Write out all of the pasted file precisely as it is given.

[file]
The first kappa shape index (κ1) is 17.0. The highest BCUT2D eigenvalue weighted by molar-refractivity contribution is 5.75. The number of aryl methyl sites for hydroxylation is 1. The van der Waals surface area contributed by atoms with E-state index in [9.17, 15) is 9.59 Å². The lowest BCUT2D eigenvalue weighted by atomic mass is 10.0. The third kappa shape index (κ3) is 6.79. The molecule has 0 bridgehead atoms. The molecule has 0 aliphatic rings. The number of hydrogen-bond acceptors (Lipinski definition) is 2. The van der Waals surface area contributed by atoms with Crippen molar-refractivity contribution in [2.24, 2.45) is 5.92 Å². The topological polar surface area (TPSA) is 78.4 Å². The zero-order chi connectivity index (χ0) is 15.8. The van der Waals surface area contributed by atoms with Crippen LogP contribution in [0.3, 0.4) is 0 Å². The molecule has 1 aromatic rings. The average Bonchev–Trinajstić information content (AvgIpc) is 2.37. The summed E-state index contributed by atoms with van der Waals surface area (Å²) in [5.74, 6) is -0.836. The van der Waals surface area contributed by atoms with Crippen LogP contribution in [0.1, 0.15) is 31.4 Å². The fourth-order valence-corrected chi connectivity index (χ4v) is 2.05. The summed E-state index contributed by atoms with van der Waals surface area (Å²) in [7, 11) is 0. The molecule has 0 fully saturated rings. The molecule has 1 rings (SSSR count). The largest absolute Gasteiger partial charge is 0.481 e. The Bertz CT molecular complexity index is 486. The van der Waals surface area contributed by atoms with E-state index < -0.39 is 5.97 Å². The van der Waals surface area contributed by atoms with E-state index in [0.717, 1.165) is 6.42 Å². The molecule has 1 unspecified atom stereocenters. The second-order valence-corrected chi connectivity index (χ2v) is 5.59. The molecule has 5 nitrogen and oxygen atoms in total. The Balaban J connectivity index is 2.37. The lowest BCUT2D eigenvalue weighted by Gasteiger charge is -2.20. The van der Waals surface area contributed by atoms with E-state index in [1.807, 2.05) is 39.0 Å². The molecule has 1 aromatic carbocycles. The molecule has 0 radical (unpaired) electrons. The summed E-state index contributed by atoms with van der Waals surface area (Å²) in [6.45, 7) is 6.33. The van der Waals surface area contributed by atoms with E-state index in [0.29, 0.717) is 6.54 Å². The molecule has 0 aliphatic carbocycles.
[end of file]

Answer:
The first kappa shape index (κ1) is 17.0. The highest BCUT2D eigenvalue weighted by molar-refractivity contribution is 5.75. The number of aryl methyl sites for hydroxylation is 1. The van der Waals surface area contributed by atoms with E-state index in [9.17, 15) is 9.59 Å². The lowest BCUT2D eigenvalue weighted by atomic mass is 10.0. The third kappa shape index (κ3) is 6.79. The molecule has 0 bridgehead atoms. The molecule has 0 aliphatic rings. The number of hydrogen-bond acceptors (Lipinski definition) is 2. The van der Waals surface area contributed by atoms with Crippen molar-refractivity contribution in [2.24, 2.45) is 5.92 Å². The topological polar surface area (TPSA) is 78.4 Å². The zero-order chi connectivity index (χ0) is 15.8. The van der Waals surface area contributed by atoms with Crippen LogP contribution in [0.3, 0.4) is 0 Å². The molecule has 1 aromatic rings. The average Bonchev–Trinajstić information content (AvgIpc) is 2.37. The summed E-state index contributed by atoms with van der Waals surface area (Å²) in [5.74, 6) is -0.836. The van der Waals surface area contributed by atoms with Crippen LogP contribution in [0.1, 0.15) is 31.4 Å². The fourth-order valence-corrected chi connectivity index (χ4v) is 2.05. The summed E-state index contributed by atoms with van der Waals surface area (Å²) in [7, 11) is 0. The molecule has 0 fully saturated rings. The molecule has 1 rings (SSSR count). The largest absolute Gasteiger partial charge is 0.481 e. The Bertz CT molecular complexity index is 486. The van der Waals surface area contributed by atoms with E-state index < -0.39 is 5.97 Å². The van der Waals surface area contributed by atoms with E-state index in [0.717, 1.165) is 6.42 Å². The molecule has 1 unspecified atom stereocenters. The second-order valence-corrected chi connectivity index (χ2v) is 5.59. The molecule has 5 nitrogen and oxygen atoms in total. The Balaban J connectivity index is 2.37. The lowest BCUT2D eigenvalue weighted by Gasteiger charge is -2.20. The van der Waals surface area contributed by atoms with E-state index in [1.807, 2.05) is 39.0 Å². The molecule has 1 aromatic carbocycles. The molecule has 0 radical (unpaired) electrons. The summed E-state index contributed by atoms with van der Waals surface area (Å²) in [6.45, 7) is 6.33. The van der Waals surface area contributed by atoms with E-state index in [0.29, 0.717) is 6.54 Å². The molecule has 0 aliphatic carbocycles.